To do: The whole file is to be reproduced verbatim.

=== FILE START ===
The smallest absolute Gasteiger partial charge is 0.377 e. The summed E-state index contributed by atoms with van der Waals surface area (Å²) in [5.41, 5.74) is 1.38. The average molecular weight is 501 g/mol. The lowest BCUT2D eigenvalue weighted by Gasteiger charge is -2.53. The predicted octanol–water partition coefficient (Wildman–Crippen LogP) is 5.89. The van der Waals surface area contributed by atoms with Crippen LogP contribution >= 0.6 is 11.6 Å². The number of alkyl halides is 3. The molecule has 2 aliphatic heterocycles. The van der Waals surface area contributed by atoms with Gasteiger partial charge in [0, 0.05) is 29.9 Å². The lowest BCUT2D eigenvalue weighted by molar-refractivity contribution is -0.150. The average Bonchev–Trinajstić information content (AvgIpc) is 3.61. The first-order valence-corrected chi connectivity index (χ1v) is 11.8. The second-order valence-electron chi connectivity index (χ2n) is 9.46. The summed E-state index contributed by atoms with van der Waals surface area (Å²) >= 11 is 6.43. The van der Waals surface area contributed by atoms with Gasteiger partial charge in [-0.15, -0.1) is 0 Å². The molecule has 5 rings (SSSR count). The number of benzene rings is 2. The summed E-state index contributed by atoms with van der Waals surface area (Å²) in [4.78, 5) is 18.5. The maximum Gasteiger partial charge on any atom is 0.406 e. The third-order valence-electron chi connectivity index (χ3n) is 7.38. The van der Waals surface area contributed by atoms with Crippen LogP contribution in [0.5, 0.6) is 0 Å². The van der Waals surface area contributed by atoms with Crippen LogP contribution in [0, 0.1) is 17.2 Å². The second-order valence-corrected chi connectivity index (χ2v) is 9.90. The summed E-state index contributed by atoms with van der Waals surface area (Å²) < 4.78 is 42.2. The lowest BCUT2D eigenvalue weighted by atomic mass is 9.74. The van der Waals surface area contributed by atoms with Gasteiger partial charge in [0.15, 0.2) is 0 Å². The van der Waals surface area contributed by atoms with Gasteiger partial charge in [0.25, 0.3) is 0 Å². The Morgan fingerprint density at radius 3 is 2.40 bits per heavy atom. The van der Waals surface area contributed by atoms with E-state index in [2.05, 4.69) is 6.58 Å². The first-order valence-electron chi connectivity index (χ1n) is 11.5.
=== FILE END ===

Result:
The smallest absolute Gasteiger partial charge is 0.377 e. The summed E-state index contributed by atoms with van der Waals surface area (Å²) in [5.41, 5.74) is 1.38. The average molecular weight is 501 g/mol. The lowest BCUT2D eigenvalue weighted by Gasteiger charge is -2.53. The predicted octanol–water partition coefficient (Wildman–Crippen LogP) is 5.89. The van der Waals surface area contributed by atoms with Crippen LogP contribution >= 0.6 is 11.6 Å². The number of alkyl halides is 3. The molecule has 2 aliphatic heterocycles. The van der Waals surface area contributed by atoms with Gasteiger partial charge in [0, 0.05) is 29.9 Å². The lowest BCUT2D eigenvalue weighted by molar-refractivity contribution is -0.150. The average Bonchev–Trinajstić information content (AvgIpc) is 3.61. The first-order valence-corrected chi connectivity index (χ1v) is 11.8. The second-order valence-electron chi connectivity index (χ2n) is 9.46. The summed E-state index contributed by atoms with van der Waals surface area (Å²) >= 11 is 6.43. The van der Waals surface area contributed by atoms with Gasteiger partial charge in [-0.15, -0.1) is 0 Å². The molecule has 5 rings (SSSR count). The number of benzene rings is 2. The summed E-state index contributed by atoms with van der Waals surface area (Å²) in [4.78, 5) is 18.5. The maximum Gasteiger partial charge on any atom is 0.406 e. The third-order valence-electron chi connectivity index (χ3n) is 7.38. The van der Waals surface area contributed by atoms with Crippen LogP contribution in [0.5, 0.6) is 0 Å². The van der Waals surface area contributed by atoms with Crippen LogP contribution in [0, 0.1) is 17.2 Å². The second-order valence-corrected chi connectivity index (χ2v) is 9.90. The summed E-state index contributed by atoms with van der Waals surface area (Å²) < 4.78 is 42.2. The lowest BCUT2D eigenvalue weighted by atomic mass is 9.74. The van der Waals surface area contributed by atoms with Gasteiger partial charge in [0.15, 0.2) is 0 Å². The van der Waals surface area contributed by atoms with Gasteiger partial charge in [0.25, 0.3) is 0 Å². The Morgan fingerprint density at radius 3 is 2.40 bits per heavy atom. The van der Waals surface area contributed by atoms with E-state index in [2.05, 4.69) is 6.58 Å². The first-order valence-electron chi connectivity index (χ1n) is 11.5.